Five takeaways from Tennessee vs. Georgia

Butch Jones and the Tennessee Volunteers were throttled 41-0 by the Georgia Bulldogs in Neyland Stadium on Saturday. Here are five takeaways from the Vols worst home loss since 1905.

Photo by Ben Proffitt.

Tennessee head coach Butch Jones yells into his headset during the Vols' game against Missouri in Neyland Stadium on Nov. 19, 2016.

The Tennessee Volunteers (3-2) took a total beating from the Georgia Bulldogs (5-0) at home on Saturday. The 41-0 loss signaled the first time the Vols have been shut-out since 1994 and the worst home loss since 1905.

Here are five takeaways from the historic thumping of Tennessee on Saturday.

1. Tennessee’s offense is awful

This may be a huge understatement, and the Vols’ offense shows no signs of getting better. After being set up multiple times from turnovers or defensive stops, the Tennessee offense failed to capitalize once. In fact, the Volunteers offense never made it into the redzone the whole game. The Tennessee offensive line was destroyed by the Bulldogs’ front seven and gave up three sacks and eight tackles-for-loss. Also, Vols’ quarterback Quentin Dormady and tailback John Kelly combined for just 100 total yards and three turnovers in the 41-0 loss.

2. Georgia’s rushing attack is unreal  

Not to say it wasn’t expected that the Bulldogs would gash Tennessee on the ground, but the Georgia rushing attack was on a new level Saturday. The Bulldogs rushed 55 times for 294 yards on the ground. The most impressive part is that Fromm threw just 17 times the whole game and Georgia still averaged five yards-per-carry running the ball. Running back Nick Chubb is on-track to rush for 1,000 yards for the third time in his career, plus Sony Michele, D’Andre Swift and Brian Herrien are all top shelf SEC backs. The Bulldogs’ stable of running backs is dominant, especially behind their improved offensive line.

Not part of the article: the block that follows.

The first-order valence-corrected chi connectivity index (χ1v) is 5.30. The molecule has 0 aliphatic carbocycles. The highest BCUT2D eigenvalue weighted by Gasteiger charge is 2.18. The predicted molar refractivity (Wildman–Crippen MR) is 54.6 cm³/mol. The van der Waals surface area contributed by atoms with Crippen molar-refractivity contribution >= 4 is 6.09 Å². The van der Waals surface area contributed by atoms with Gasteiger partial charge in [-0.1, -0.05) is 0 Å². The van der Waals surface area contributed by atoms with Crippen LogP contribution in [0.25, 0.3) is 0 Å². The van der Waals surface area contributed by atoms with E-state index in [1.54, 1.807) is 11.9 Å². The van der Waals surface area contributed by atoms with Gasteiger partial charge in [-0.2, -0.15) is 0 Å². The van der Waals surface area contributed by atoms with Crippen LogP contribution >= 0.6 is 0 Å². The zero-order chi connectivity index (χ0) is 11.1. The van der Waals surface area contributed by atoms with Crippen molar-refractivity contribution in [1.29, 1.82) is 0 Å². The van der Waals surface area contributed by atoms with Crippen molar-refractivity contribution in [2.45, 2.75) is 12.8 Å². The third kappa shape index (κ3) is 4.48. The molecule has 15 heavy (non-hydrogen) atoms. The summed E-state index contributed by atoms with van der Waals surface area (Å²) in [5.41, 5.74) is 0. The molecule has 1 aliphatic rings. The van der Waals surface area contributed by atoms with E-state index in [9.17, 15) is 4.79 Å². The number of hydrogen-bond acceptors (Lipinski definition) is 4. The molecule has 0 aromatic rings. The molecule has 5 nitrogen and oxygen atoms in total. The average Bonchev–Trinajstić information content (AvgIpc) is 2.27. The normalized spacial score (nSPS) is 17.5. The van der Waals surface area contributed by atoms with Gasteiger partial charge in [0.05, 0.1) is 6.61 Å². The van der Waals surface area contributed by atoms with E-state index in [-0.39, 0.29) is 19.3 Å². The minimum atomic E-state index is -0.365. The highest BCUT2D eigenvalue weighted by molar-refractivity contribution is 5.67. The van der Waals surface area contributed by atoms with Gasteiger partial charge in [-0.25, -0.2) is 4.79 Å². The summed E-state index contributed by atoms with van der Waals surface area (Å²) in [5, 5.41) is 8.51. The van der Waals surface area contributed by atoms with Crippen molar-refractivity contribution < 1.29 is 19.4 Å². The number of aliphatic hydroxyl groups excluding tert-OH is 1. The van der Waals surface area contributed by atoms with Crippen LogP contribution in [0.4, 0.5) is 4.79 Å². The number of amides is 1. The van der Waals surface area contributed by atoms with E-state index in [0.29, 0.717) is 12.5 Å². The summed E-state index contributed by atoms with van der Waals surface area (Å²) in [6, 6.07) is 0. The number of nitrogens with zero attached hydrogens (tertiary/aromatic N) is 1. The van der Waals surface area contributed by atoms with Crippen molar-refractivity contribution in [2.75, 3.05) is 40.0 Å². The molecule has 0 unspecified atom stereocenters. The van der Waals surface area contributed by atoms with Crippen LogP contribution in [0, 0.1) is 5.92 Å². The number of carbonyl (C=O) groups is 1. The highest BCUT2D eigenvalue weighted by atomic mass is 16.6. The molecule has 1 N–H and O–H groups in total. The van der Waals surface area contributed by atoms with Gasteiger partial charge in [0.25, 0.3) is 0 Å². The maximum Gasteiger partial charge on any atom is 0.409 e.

3. Georgia is the real deal

There was a lot of doubt to whether or not Kirby Smart and the Bulldogs were the truth. At this point, it’s hard to deny that Georgia is a real contender, both in the SEC and nationally. The Bulldogs offense has one of the best running back corps in the nation and a true freshman quarterback that has been poised and efficient so far this season. However, the Georgia defense is littered with next-level talent and is one of the best in the NCAA. The Bulldogs are head-and-shoulders above any SEC East team and have one of the best chances to beat Alabama if they meet in Atlanta later this year.

4. Time to give Guarantano the keys

I was never the person to hop on the bandwagon to take Dormady out, mainly because Tennessee’s inefficiency on offense didn’t fall all on him. However, at this point in the season do you not give the keys to backup quarterback Jarrett Guarantano? Winning the SEC is impossible, and having a dual-threat quarterback could bring a spark to the offense. Either way, the Vols’ offense is obviously setup for a running quarterback. Plus, Dormady has as many interceptions as touchdowns in 2017 and does not fit in the offensive scheme whatsoever. It would be the perfect time to start Guarantano as the Volunteers head into a bye week before facing South Carolina in week seven.

5. Butch Jones’ seat is on fire

The temperature of Tennessee head coach Butch Jones’ seat may exceed the limits of what you would call a hot seat. After pulling out a miracle Hail Mary win over Georgia just one year ago, the Vols 41-0 loss at home puts even more pressure on Jones. Two of Tennessee’s three wins this season came in overtime against Gerogia Tech and in a four-point win over UMass. Just one week after his tangent about the “fake” local Knoxville media, Jones and the Vols got shut-out in Neyland in the worst home loss since 1905. It’s not possible for Jones’ hot seat to be any hotter.